Most pet owners opt to castrate or neuter their cats. However, a few of them know the beneficial nature of neutering their male cats. Additionally, some pet owners are conservative when it comes to the actual surgical procedure to be performed. Are you a pet owner who’s confused by terms such as ‘’neutering’’, ‘’spaying’’ and ‘’castration’’?
Technically, neutering is the de-sexing of a male or female animal. However, it’s more common in male animals. Castration, on the other hand, is the destruction or removal of an animal’s gonads. Most commonly, it’s used to describe the removal of male testicles. In medical terms, it’s also known as ‘’orchiectomy.’’ Spaying, which also refers to ovariohysterectomy, is the surgical removal of the female ovaries and uterus.
One of the myths that neutering has made people believe is that cats become lazy and fat. This couldn’t be further from the truth, but it can be controlled when cats receive a proper diet. As pet owners, you should be able to provide enough amount of sustenance for your furry companions to manage their weight well.
The surgery also doesn’t change the personality of your cat. Did you know that neutered cats don’t play or hunt any less compared to the unneutered ones? What they don’t do is spray urine inside the house or wander off in endless searches as they look for females.
Contrary to earlier theories, castration is no longer thought to be a major contributing factor when it comes to the urinary tract issues in male cats like the stubborn FLUTD. The feline urinary tract problems of a male cat seem to be as a result of many factors. These factors remain under the microscope of intense medical research.
Health Benefits of Cat Neutering
An article published on CostFigures.com suggests that cat neutering costs $50 to $100 on average. The price isn’t so much, but the procedure provides a number of health benefits not only for the cats but also for the community - an effective way of controlling the cat population.
Male cats are neutered for several reasons. Intact tomcats have a tendency to fight with one another to not only maximize their opportunities with females but also defend their territory. Catfights usually result to bite wounds and serious scratch. Often, it leads to infection and nasty pus-filled abscesses.
According to an extensive research by the University of Copenhagen, neutering is 80-90 percent effective when it comes to reducing aggression as well as preventing fights among different male cats. Cats that are neutered lose their highly strong territorial instincts, which goes miles to mitigating their marking behavior. It also makes them more loving and more disciplined pets.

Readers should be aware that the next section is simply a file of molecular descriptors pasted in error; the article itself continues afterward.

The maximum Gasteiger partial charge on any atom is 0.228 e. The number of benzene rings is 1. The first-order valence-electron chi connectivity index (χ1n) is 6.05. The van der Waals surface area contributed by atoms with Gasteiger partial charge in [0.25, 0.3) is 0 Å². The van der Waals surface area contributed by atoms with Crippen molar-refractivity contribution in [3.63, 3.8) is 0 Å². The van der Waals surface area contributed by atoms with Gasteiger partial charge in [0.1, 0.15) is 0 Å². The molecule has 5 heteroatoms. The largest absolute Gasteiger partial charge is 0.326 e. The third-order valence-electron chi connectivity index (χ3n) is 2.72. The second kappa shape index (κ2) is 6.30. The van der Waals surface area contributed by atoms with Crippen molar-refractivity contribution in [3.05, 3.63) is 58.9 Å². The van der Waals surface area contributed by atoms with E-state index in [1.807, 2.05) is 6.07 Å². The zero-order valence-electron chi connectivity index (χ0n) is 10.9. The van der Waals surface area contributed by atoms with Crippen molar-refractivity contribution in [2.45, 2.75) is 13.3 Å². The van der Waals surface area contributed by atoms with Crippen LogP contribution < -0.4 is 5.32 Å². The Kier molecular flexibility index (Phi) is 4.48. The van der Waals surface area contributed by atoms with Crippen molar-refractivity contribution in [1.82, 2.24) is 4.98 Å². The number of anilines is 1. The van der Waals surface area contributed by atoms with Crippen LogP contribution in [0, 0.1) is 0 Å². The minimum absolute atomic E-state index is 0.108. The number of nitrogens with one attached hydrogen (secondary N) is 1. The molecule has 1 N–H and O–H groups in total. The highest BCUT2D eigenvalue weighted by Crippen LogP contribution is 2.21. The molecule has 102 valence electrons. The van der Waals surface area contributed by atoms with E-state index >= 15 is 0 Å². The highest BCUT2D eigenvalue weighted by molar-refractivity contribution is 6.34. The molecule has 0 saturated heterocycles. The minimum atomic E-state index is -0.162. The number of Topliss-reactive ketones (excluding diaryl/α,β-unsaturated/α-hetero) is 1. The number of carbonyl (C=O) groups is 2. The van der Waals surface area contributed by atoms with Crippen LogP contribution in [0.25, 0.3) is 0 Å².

Prevents Diseases and Accidents
Neutering can prevent androgen-related diseases like prostate cancer, perineal hernias, and perianal adenomas. Aside from that, unneutered cats usually roam vast distances as they search for females to breed. They only return home to eat and/or sleep. Roaming raises the chances of a male cat being hit by a car or fight with other animals. Castration goes a long way in reducing the risk of cat roaming and preventing untoward accidents.
There are some valid humane and environmental reasons for neutering your cats.
Tomcats, which are allowed to mate without control, will surely contribute to the present and always rising pet overpopulation situation. Unwanted cats normally overburden animal shelters and humane societies. If these facilities no longer have enough space to accommodate more animals, it may result in euthanasia.
Intact cats usually define their territory through spraying their strong-smelling urine on objects like draperies. In addition to being unclean, the odor and urine stains are very difficult to get rid of. Conducting the surgery on your cat halts their spraying behavior.
One of the best attributes of neutering is that it is a fairly simple process. Since there are plenty of ways to go about it, it’s prudent to consult your veterinarian to seek the best method to settle for.
As We Wrap Up...
If you have not heard it before, neutering your cat is certainly one of the things that you can do to improve its health. It is also one of the best ways to make the community more conducive to both humans and animals. While most veterinarians usually prefer to conduct the procedure on cats of 5 months or older, you can rest assured that the surgery is safe and does not pose any danger to the cat’s health.
Guest post by AJ Henry